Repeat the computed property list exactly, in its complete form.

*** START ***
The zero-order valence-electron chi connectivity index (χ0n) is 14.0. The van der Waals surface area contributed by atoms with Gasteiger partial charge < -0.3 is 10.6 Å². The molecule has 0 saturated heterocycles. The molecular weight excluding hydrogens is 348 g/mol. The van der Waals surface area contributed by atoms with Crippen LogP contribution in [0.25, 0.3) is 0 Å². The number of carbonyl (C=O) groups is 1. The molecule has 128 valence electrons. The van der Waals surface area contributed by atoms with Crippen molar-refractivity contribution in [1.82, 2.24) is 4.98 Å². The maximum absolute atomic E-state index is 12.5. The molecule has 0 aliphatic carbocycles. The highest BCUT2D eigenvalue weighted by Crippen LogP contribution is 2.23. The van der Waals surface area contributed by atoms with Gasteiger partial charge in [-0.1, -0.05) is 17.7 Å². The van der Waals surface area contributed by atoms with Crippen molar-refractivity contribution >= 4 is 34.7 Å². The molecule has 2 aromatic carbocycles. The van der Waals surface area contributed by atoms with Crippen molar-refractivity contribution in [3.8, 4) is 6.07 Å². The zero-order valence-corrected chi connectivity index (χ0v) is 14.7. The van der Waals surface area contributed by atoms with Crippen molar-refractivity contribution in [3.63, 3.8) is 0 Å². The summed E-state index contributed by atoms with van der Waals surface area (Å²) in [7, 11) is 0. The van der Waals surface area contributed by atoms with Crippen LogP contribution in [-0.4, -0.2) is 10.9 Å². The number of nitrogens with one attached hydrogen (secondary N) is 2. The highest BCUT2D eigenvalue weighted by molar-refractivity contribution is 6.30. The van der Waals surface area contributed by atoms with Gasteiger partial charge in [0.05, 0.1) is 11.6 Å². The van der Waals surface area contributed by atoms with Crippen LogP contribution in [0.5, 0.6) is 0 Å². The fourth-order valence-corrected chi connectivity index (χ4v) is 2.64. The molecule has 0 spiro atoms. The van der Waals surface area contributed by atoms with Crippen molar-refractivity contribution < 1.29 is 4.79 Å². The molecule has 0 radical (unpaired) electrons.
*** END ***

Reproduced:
The zero-order valence-electron chi connectivity index (χ0n) is 14.0. The van der Waals surface area contributed by atoms with Gasteiger partial charge < -0.3 is 10.6 Å². The molecule has 0 saturated heterocycles. The molecular weight excluding hydrogens is 348 g/mol. The van der Waals surface area contributed by atoms with Crippen LogP contribution in [0.25, 0.3) is 0 Å². The number of carbonyl (C=O) groups is 1. The molecule has 128 valence electrons. The van der Waals surface area contributed by atoms with Crippen molar-refractivity contribution in [1.82, 2.24) is 4.98 Å². The maximum absolute atomic E-state index is 12.5. The molecule has 0 aliphatic carbocycles. The highest BCUT2D eigenvalue weighted by Crippen LogP contribution is 2.23. The van der Waals surface area contributed by atoms with Gasteiger partial charge in [-0.1, -0.05) is 17.7 Å². The van der Waals surface area contributed by atoms with Crippen molar-refractivity contribution >= 4 is 34.7 Å². The molecule has 2 aromatic carbocycles. The van der Waals surface area contributed by atoms with Crippen molar-refractivity contribution in [3.8, 4) is 6.07 Å². The zero-order valence-corrected chi connectivity index (χ0v) is 14.7. The van der Waals surface area contributed by atoms with Crippen molar-refractivity contribution in [3.63, 3.8) is 0 Å². The summed E-state index contributed by atoms with van der Waals surface area (Å²) in [7, 11) is 0. The van der Waals surface area contributed by atoms with Crippen LogP contribution in [-0.4, -0.2) is 10.9 Å². The number of nitrogens with one attached hydrogen (secondary N) is 2. The highest BCUT2D eigenvalue weighted by molar-refractivity contribution is 6.30. The van der Waals surface area contributed by atoms with Gasteiger partial charge in [0.05, 0.1) is 11.6 Å². The van der Waals surface area contributed by atoms with Crippen LogP contribution in [0.5, 0.6) is 0 Å². The fourth-order valence-corrected chi connectivity index (χ4v) is 2.64. The molecule has 0 spiro atoms. The van der Waals surface area contributed by atoms with Crippen molar-refractivity contribution < 1.29 is 4.79 Å². The molecule has 0 radical (unpaired) electrons.